Presentation on theme: "Structural Responses to Municipal Sustainability: An International Review MNL 2008 Symposium Gander, May 9, 2008."— Presentation transcript:
Structural Responses to Municipal Sustainability: An International Review MNL 2008 Symposium Gander, May 9, 2008
Sustainability Many definitions exist, most deal with three key dimensions: 1.Economic well-being 2.Environmental stewardship 3.Social equity But how these three things matter, and if one matters more, is the crux of the issue.
Sustainable Communities Two contrasting dimensions: Communities that are growing too fast to be sustainable. Communities that are steadily declining to the point they are not sustainable. Generally the first category deals with very large cities (but also includes some smaller places that have been discovered), while most small and remote places are in the second group.
Sustainability and Ecology An organism is viable/sustainable only if it occupies a unique ecological niche. Organisms compete for survival, and only those that adapt to their environment survive. If two organisms try to occupy the same niche only one will survive. If the environment changes an organism may find its niche disappears. In economics this is called differentiating your product to gain a competitive advantage. But somebody has to want to buy your product.
Contrasting environments Logistics economy Disposable society City focused Credit is cheap Services drive growth Commodities and transportation are cheap Open and globally oriented Low income growth is offset by housing appreciation Sprawl supports urban growth Technology is accommodating Down-sizing economy Recycling society Nation focused Credit is expensive Services grow slowly Commodities and transportation are costly National security is important Low growth in income and house prices Sprawl is too expensive Technology is limiting
Impacts for rural areas – still at a net disadvantage, but in different ways Less growth in urban fringe More expensive transport costs for everything Smaller budgets for national and provincial government – more downloading likely Higher business costs in urban areas (congestion & rent) Places with commodities will do well, places with amenities will not do as well More incentive for consumers and firms to purchase locally, but internet shopping will continue to expand Rural areas more competitive with off-shore locations, but labor quality and availability will be key Property tax base will not grow significantly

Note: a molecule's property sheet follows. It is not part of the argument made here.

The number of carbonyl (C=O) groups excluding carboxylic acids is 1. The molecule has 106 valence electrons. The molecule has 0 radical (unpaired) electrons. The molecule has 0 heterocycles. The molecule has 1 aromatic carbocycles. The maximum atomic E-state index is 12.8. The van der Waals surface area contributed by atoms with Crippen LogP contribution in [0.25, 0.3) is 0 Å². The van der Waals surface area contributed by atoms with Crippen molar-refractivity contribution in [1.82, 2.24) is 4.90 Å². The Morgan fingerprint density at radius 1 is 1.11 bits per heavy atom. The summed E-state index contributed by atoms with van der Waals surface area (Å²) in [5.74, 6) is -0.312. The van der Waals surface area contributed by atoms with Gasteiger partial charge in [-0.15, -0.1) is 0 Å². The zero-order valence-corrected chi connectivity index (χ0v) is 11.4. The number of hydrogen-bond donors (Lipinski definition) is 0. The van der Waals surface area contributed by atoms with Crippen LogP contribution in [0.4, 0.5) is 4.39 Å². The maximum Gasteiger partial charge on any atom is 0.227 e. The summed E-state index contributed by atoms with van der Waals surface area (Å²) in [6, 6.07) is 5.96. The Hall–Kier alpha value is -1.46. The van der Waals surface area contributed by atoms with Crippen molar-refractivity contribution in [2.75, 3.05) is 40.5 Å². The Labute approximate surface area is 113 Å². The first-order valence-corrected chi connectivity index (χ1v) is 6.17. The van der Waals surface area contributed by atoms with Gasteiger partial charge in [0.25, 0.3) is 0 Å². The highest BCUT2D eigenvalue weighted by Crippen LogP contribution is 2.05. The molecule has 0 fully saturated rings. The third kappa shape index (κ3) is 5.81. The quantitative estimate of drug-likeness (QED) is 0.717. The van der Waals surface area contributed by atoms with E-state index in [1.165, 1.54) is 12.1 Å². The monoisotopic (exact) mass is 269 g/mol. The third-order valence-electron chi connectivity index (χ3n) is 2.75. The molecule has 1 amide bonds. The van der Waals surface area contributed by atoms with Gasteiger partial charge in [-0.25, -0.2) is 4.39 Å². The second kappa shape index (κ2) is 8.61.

Local Structural Changes Some urban oriented policies wont go away – high gas taxes, opposition to tobacco, recycling, opposition to seal hunt. More domestic tourism in response to higher costs and security concerns – provides new opportunities like, adventure tourism in Kentucky When the environment changes some places collapse – eastern Germany In rural places the desire to preserve conflicts with the desire to grow – tourism in Highlands of Scotland Without strong local leaders opportunities are missed – local government has to be progressive, but it cant be if senior government is too restrictive – Lubeck equine tourism Aging population in rural places changes the dynamic from excess workers to labor shortages
What does this mean for communities in Newfoundland and Labrador? Communities and their leaders have to be able to answer three questions. 1.What economic functions are now carried out in your community that provide a reason for its existence – what is its current ecological niche? 2.Which of the current economic functions are at risk if the broad environment shifts from a logistics economy to adown-sizing economy – how are you threatened? 3.What new functions could you perform that could make you competitive – what will your new niche be, and is there already someone there you have to displace?